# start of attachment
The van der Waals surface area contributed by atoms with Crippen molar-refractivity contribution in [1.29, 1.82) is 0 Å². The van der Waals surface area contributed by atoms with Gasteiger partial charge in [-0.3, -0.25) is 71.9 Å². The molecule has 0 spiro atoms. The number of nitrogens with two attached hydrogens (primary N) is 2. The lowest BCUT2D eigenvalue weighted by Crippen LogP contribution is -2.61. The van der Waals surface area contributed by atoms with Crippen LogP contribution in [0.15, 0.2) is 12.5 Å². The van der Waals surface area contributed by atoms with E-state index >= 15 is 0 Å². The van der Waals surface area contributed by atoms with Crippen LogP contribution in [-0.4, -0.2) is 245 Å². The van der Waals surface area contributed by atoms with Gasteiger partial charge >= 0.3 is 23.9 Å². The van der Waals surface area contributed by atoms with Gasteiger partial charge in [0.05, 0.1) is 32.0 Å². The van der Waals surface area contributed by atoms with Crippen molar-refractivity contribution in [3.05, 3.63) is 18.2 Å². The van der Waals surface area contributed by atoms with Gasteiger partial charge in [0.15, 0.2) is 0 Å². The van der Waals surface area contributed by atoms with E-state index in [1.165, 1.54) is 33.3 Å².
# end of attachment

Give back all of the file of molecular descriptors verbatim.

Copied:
The van der Waals surface area contributed by atoms with Crippen molar-refractivity contribution in [1.29, 1.82) is 0 Å². The van der Waals surface area contributed by atoms with Gasteiger partial charge in [-0.3, -0.25) is 71.9 Å². The molecule has 0 spiro atoms. The number of nitrogens with two attached hydrogens (primary N) is 2. The lowest BCUT2D eigenvalue weighted by Crippen LogP contribution is -2.61. The van der Waals surface area contributed by atoms with Crippen LogP contribution in [0.15, 0.2) is 12.5 Å². The van der Waals surface area contributed by atoms with E-state index >= 15 is 0 Å². The van der Waals surface area contributed by atoms with Crippen LogP contribution in [-0.4, -0.2) is 245 Å². The van der Waals surface area contributed by atoms with Gasteiger partial charge >= 0.3 is 23.9 Å². The van der Waals surface area contributed by atoms with Gasteiger partial charge in [0.05, 0.1) is 32.0 Å². The van der Waals surface area contributed by atoms with Crippen molar-refractivity contribution in [3.05, 3.63) is 18.2 Å². The van der Waals surface area contributed by atoms with Gasteiger partial charge in [0.15, 0.2) is 0 Å². The van der Waals surface area contributed by atoms with E-state index in [1.165, 1.54) is 33.3 Å².